I was delighted to find that a small sculpture I admired—an elaborately stepped, precious pyramid that would raise the pilgrim into proximity with golden gods—proved to be a brooch. As a sculpture, Julia Heineccius's piece was intriguing in its small size: The viewer has to collapse a little to get close and examine its details, its colors of copper and brass that could be paper or straw or metal, the mystery lay in the details that recommend it to the gods as well as to oneself.

Julia Heineccius, 1000 Steps, copper, silver, nickel 
electroformed brooch, 5 x 5 x3."
As a piece of jewelry, I love this all the more. Rather than a tiny sculpture, it is an outsized, show-stopping ornament. One could not with good conscience grab it to feel its heft and dream about the garment to which it might be attached, but I imagine that it could as easily be a man's as a woman's. It could be worn on a hat, a shoe, a belt: It's a piece that inspires even more than it decorates. This is jewelry that generates  persona.  

There are twelve artists in this show, certainly a great testimony to OCAC for giving so many artists studio space and time, and their students access to very innovative and deeply engaged artists. I'll mention only one more, however, Evan Baden.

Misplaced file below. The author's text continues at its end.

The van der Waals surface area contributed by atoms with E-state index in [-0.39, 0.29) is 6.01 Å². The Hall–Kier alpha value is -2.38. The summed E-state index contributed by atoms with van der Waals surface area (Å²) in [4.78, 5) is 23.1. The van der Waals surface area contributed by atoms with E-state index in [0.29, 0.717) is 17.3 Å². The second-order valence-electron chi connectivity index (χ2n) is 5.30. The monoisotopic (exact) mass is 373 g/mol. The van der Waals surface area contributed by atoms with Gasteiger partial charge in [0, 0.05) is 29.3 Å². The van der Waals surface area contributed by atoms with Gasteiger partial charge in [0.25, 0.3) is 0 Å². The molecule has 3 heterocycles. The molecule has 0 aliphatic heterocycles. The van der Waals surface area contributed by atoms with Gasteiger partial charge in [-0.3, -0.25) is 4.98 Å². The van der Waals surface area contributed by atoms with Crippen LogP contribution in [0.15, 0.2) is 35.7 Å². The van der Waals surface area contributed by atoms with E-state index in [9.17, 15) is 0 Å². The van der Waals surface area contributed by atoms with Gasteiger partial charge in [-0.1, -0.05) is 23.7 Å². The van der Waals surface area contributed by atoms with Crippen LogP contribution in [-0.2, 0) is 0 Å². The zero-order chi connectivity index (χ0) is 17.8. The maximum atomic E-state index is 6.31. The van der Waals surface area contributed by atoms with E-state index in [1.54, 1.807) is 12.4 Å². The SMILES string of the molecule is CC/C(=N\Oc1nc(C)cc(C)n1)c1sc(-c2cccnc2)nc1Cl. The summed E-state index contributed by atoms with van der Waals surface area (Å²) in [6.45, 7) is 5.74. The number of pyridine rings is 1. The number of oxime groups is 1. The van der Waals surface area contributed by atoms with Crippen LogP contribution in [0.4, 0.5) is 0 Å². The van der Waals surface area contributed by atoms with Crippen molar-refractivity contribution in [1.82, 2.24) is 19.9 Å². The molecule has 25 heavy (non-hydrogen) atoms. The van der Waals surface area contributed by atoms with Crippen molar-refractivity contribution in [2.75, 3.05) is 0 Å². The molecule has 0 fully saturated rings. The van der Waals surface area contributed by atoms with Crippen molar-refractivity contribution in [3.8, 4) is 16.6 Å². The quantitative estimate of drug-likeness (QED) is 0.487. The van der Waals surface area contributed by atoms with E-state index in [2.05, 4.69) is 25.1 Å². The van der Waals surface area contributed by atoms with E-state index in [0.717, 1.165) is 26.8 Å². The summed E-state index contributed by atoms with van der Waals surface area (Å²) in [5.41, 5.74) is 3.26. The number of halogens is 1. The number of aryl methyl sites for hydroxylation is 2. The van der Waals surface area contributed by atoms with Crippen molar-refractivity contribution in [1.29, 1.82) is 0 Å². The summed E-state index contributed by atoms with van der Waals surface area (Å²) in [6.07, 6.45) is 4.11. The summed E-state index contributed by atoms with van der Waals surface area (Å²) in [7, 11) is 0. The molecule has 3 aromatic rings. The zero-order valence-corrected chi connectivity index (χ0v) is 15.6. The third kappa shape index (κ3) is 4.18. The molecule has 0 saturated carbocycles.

Baden shows two large-format photographs selected from a project about the imaginary Taradiddle High School Yearbook. This portrait of two boys, from the "after school" section of the book would strike me no matter what the photographer's intended use or context for it, simply for its formal beauty. The deep peace communicated by the face of the boy who is being held is reinforced and heightened immeasurably by Baden's skill in composition, focus, and color. 
Evan Baden, "Daniel and Isaac, from the After School chapter of the Taradiddle
High School Yearbook Project, 2014-15." 40 x 50."
The beautiful boy, with perfect skin and a lovely mouth has colored lips and blue eyes that are not, in a work of this quality, only the gifts of nature, but of the photographer's sense of compositional balance. The palette of pinks and blues remains in a moderate range but it flows, from the blue shirt through the stripes of the pink one into the shadows or stains on the wall and even into the hair on the neck of the faceless boy. The pink is not only in the tee, lips, skin tones, and on the wall, but is highlighted on the ear, and, up close, on flaws on the main subject's skin.

The mouth, stacked eyes, stripes on the sleeve, stains on the wall, and forearm and fingers of the embracing boy all provide gentle verticals, where the major forms of the picture are triangles large and small. The shapes in the foreground sleeve and in the bodies of both tee shirts; the crook of the arm; the chin of the blue boy, and its shadow; the face of the pink boy. All these fit together gently, like a soft puzzle with a balanced variety and similarity of textures and tones. I find this photograph deeply pleasing. It communicates through its elements the rest and retreat it depicts.

I would be happy to have visitors like OCAC's, as I would be happy, were I more often in Portland, to frequent this beautiful gallery where such great things are happening.


  1. You know I really love to attend Artist Exhibitions, I enjoy watching great art work by young Artists and Aboriginal Art work is my favorite kind of art. I have so many aboriginal paintings at my home.